Dr Liam Fox delighted the ConHome tent, crammed full to over-flowing, with a call to Conservatives to throw themselves with unrestrained conviction into the ideological battle against socialism.

It is vital, he said, that Conservatives proclaim the superiority of conservatism: “If we do not believe our values are better, why should anyone listen to us?”

Dr Fox preached “liberation conservatism”: a creed for “a Britain strong and proud and free”. For while Labour wants equality of outcome, which leads to intolerable mediocrity, Conservatives seek equality of opportunity.

Under Margaret Thatcher, “freedom for the sterile self-serving Labour fiefdoms” was “never fully accomplished”. This now is the task: for “it is disempowering for individuals to be locked in the addiction to welfare.”

Conservatives understand that “real prosperity can only be supported by genuine wealth-creation”, which in turn means “we must be the champions of the risk-takers”.

This kind of conservatism is profoundly meritocratic. It has nothing to do with class or gender or religious affiliation. Dr Fox recalled that when he joined the Conservative Party in the late 1970s, under the leadership of Mrs (as she then was) Thatcher, all that was required to be “one of us” was to share the same beliefs.

He added that this form of conservatism “must never be a vehicle of personal ambition”, but instead entails the proclamation of a deeply held philosophy. When a questioner asked whether “we need to engage more” with the predominantly left-wing intellectual world, Dr Fox replied: “Absolutely. Why are we so afraid to take on the conventional political wisdom?”

He added that “most of what Tony Blair did was a disaster for our country” (applause) and there is now “far too much about political tactics and the short term”. Conservatives should spend “less time worrying about what Polly Toynbee and John Humphrys and the Guardian think”. The 1979 Conservative Manifesto had not contained much detail “but what it had was a vision”.

Another questioner wondered how Dr Fox was going to reach the wider public. The speaker revealed that he will soon be launching “OMF”, which stands for “One Minute Fox”: a series of short films to be posted on YouTube in which he will present his ideas on subjects such as immigration in “little bite-sized chunks”.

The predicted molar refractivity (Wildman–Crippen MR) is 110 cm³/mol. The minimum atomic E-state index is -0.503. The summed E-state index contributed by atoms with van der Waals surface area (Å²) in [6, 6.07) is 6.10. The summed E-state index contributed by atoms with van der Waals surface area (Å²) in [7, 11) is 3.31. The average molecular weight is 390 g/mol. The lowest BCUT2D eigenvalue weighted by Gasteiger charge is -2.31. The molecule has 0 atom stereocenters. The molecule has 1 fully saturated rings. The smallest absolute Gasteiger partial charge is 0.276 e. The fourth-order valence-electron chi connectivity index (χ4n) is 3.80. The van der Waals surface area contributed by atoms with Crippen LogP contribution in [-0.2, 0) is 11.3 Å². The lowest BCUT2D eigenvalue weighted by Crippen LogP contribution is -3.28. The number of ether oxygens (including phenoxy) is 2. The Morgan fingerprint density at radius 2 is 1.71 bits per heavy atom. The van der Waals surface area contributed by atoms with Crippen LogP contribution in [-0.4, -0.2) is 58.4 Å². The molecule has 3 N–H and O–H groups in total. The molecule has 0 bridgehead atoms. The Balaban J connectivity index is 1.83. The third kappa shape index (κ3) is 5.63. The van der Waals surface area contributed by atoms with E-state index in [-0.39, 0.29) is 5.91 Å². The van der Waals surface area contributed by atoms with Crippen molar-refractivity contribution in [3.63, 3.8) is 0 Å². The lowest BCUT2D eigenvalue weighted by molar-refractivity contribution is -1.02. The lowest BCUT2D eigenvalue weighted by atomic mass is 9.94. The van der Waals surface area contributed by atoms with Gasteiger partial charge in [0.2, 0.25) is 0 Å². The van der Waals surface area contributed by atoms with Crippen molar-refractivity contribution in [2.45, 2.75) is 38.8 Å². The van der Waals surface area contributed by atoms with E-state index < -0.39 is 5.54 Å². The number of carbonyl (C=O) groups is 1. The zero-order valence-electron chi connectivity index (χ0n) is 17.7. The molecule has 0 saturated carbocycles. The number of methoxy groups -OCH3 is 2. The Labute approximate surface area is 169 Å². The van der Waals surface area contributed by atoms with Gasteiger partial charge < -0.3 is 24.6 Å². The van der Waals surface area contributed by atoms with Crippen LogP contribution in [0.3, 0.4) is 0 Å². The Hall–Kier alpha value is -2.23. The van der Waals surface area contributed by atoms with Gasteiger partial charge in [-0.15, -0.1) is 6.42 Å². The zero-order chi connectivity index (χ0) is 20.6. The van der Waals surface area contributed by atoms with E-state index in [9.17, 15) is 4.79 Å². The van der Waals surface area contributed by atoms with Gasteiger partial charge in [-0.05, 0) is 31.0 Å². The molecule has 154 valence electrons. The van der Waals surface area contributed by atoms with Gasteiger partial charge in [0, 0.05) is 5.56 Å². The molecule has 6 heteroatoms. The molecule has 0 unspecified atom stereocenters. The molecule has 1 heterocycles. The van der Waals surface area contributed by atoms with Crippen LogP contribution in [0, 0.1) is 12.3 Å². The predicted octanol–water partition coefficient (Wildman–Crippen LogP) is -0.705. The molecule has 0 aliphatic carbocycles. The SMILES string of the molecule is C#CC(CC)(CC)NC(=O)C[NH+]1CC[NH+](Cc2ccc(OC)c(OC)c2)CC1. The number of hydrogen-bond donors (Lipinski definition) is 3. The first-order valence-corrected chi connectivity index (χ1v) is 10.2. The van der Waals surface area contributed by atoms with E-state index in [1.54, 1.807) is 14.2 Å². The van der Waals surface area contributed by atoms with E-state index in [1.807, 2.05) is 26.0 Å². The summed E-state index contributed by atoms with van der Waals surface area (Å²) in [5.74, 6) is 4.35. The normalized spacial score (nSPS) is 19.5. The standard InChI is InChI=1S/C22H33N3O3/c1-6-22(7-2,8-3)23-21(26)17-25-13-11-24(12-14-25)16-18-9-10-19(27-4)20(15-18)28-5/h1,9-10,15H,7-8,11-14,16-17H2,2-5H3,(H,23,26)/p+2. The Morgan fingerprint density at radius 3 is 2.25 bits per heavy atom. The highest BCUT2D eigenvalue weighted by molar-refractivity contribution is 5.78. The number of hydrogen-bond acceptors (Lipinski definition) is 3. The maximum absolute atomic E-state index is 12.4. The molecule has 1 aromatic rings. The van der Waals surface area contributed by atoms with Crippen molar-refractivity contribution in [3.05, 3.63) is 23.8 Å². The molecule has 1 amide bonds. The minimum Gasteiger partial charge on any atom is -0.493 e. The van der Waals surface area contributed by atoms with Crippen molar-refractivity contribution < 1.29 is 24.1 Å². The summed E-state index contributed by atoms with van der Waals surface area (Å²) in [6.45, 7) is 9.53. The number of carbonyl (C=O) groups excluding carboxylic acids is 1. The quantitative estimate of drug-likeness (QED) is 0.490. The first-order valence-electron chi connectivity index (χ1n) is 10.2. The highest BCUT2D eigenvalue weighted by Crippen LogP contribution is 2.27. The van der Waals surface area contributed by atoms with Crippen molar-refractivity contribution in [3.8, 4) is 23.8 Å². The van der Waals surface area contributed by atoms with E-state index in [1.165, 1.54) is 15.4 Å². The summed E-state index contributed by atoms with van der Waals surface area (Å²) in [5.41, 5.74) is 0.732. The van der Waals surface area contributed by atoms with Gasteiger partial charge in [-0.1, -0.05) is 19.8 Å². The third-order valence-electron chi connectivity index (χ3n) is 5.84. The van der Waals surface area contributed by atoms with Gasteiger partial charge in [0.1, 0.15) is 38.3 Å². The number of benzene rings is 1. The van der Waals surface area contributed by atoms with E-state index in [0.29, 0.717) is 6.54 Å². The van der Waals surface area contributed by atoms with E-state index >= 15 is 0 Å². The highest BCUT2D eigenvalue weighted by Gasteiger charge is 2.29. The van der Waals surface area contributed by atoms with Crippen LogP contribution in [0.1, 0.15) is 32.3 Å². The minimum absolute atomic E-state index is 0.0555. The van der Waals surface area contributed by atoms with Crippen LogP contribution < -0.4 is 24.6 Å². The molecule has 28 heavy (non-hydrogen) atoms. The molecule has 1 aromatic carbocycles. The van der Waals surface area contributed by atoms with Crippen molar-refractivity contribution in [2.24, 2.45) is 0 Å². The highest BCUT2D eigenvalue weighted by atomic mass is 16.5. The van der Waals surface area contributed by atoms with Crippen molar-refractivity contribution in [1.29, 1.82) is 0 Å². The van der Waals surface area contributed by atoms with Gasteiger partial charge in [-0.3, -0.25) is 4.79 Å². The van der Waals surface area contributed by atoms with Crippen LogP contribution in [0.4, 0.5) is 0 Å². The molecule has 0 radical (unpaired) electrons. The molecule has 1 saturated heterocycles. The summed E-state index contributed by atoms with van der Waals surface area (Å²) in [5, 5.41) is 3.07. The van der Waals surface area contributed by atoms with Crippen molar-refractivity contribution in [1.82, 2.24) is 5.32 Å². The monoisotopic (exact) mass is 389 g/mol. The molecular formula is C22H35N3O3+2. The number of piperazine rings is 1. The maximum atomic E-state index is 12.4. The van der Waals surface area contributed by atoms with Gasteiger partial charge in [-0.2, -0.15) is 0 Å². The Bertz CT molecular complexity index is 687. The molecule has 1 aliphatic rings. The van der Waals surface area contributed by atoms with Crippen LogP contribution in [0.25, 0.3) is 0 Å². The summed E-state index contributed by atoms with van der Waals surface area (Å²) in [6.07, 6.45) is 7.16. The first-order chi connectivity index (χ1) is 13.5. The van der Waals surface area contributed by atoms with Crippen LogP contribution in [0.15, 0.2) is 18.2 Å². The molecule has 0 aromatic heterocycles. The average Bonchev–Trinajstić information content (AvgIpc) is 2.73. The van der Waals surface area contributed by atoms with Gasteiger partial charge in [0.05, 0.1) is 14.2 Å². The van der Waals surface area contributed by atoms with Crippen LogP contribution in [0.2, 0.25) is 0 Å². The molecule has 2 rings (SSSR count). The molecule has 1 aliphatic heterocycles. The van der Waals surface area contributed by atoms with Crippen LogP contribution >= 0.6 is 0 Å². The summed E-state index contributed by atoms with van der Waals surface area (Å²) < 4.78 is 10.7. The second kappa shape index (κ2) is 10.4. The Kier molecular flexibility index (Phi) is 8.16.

Dr Fox added that “government is very inefficient”, “mismanagement across government is ridiculous” and “the answer to that” is to “have less government”.

Why, he was asked, are people going to UKIP, and what can be done about this? Dr Fox replied that “we need to have a better narrative on immigration when we go into the general election”. He wants to see “an open and shut system”: open, that is, to wealth-creators, who should be admitted under “an Australian-style points system”.

We must, he urged, bring back a proper sense of national pride: “The people I really loathe are the revisionist historians who want to apologise for everything,” and who allow “post-colonial guilt to cloud our genuine achievements”. Conservatives should be “the natural repository of pride in our country’s achievements”.

Dr Fox said he “was never a great fan of our forced marriage” with the Liberal Democrats. He described the Lib Dems as “economically incompetent”, Labour as “economically incontinent”, and said that for Ed Miliband even to be considered as a potential Prime Minister “shows we truly live in an opportunity society” (laughter).

When asked how we can ensure that our values prevail against ISIS, he replied that we must believe in the superiority of those values and “we each have to be a political missionary”. ISIS “will have to be confronted by military force”: to those who wish our forces to be used only for peace-keeping, he points out that “sometimes that peace has to be fought for”.

[Image: Liam Fox event]

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